Macron and Le Pen headed for run-off vote to decide French presidential election, polls suggest
Incumbent Emmanuel Macron will face far-right nationalist Marine Le Pen in a winner-take-all run-off for the French presidency. Both advanced Sunday in the first round of voting in the country’s election to set up another head-to-head clash of their sharply opposing visions for France.
Polling agency projections and a partial official count of votes showed France teeing up for a repeat of the 2017 run-off that made Macron the country’s youngest-ever president — but with no guarantee this time that the outcome will be the same.
Addressing his supporters, who chanted “five more years,” Macron warned that “nothing is done” and said the next two weeks of campaigning for the April 24 second-round vote will be “decisive for our country and for Europe.”
Claiming that Le Pen would align France with “populists and xenophobes,” he said: “That’s not us.”
“I want to reach out to all those who want to work for France,” he said. He vowed to “implement the project of progress, of French and European openness and independence we have advocated for.”
With two-thirds of the votes counted, Macron and Le Pen had pulled comfortably clear of hard-left leader Jean-Luc Mélenchon, who found himself out of the two-candidate run-off in third place.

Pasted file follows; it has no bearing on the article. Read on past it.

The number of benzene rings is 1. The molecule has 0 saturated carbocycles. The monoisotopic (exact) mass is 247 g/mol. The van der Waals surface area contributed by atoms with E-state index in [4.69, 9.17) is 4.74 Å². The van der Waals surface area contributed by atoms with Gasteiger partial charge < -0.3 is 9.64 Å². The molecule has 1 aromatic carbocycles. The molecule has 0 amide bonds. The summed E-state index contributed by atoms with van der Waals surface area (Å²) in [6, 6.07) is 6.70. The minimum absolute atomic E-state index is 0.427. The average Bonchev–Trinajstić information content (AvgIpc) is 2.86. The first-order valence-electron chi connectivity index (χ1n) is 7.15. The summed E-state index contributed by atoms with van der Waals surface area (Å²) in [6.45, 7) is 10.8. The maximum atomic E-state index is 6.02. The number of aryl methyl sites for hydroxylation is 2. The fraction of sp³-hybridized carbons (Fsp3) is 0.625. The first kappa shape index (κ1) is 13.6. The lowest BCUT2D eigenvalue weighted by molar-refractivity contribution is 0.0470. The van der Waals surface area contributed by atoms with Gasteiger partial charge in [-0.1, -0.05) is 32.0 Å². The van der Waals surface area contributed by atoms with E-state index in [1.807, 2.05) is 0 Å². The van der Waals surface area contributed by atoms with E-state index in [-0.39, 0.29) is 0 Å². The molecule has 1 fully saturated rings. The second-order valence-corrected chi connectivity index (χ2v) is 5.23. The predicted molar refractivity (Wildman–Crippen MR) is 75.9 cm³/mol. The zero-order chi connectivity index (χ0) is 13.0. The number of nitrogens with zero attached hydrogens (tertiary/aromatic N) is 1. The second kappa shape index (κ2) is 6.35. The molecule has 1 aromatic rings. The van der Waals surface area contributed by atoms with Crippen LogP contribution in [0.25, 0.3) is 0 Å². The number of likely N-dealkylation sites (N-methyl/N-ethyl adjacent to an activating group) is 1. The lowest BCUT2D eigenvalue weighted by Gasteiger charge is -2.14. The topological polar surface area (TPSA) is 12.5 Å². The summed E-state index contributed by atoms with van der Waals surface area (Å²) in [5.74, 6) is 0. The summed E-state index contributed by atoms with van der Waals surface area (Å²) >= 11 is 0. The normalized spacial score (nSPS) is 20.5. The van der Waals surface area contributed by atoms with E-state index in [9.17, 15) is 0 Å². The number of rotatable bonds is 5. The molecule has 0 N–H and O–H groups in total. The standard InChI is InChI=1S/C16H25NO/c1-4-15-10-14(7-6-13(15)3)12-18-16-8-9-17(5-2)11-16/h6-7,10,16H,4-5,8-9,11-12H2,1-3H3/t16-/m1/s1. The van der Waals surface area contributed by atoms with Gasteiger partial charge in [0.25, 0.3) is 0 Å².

Other major candidates admitted defeat and, with the exception of another far-right candidate, Éric Zemmour, they all urged voters to back the incumbent on April 24 in order to block the far-right.
Macron, Le Pen appeal to divided voters
After the projections were announced, Macron sought wide support, calling on those from both the mainstream left and right to rejoin his project and defeat the far right.
“I want to reach out to all those who want to work for France. I’m ready to invent something new to gather diverse convictions and views in order to build with them a joint action,” he said, vowing to “implement the project of progress, of French and European openness and independence we have advocated for.”
For her part, Le Pen seemed to target left-wing supporters in particular by promising “social justice” and fixes for “a France torn apart.”
“The French people honoured me by qualifying me for the second round,” Le Pen said Sunday night as she thanked her supporters and called on those who didn’t vote for Macron to back her in the run-off.
Her supporters celebrated with champagne and interrupted her speech with chants of “We’re going to win!”
Yet some of her defeated rivals were so alarmed by the possibility of Le Pen beating Macron in the presidential run-off that they urged their supporters on Sunday to shift their second-round votes to the incumbent. Mélenchon, addressing supporters who sometimes shed tears, repeated three times that Le Pen shouldn’t get “one single vote.”
Describing herself as “profoundly worried,” defeated conservative candidate Valérie Pécresse warned of “the chaos that would ensue” if Le Pen was elected, saying the far-right leader has never been so close to power. Pécresse said she would vote for Macron in the run-off.
Macron’s campaign stumbles
The presidential run-off in two weeks appears set to pit the centrist president seeking to modernize the economy and strengthen European co-operation against the nationalist Le Pen, who has sought to soften her party’s racist reputation.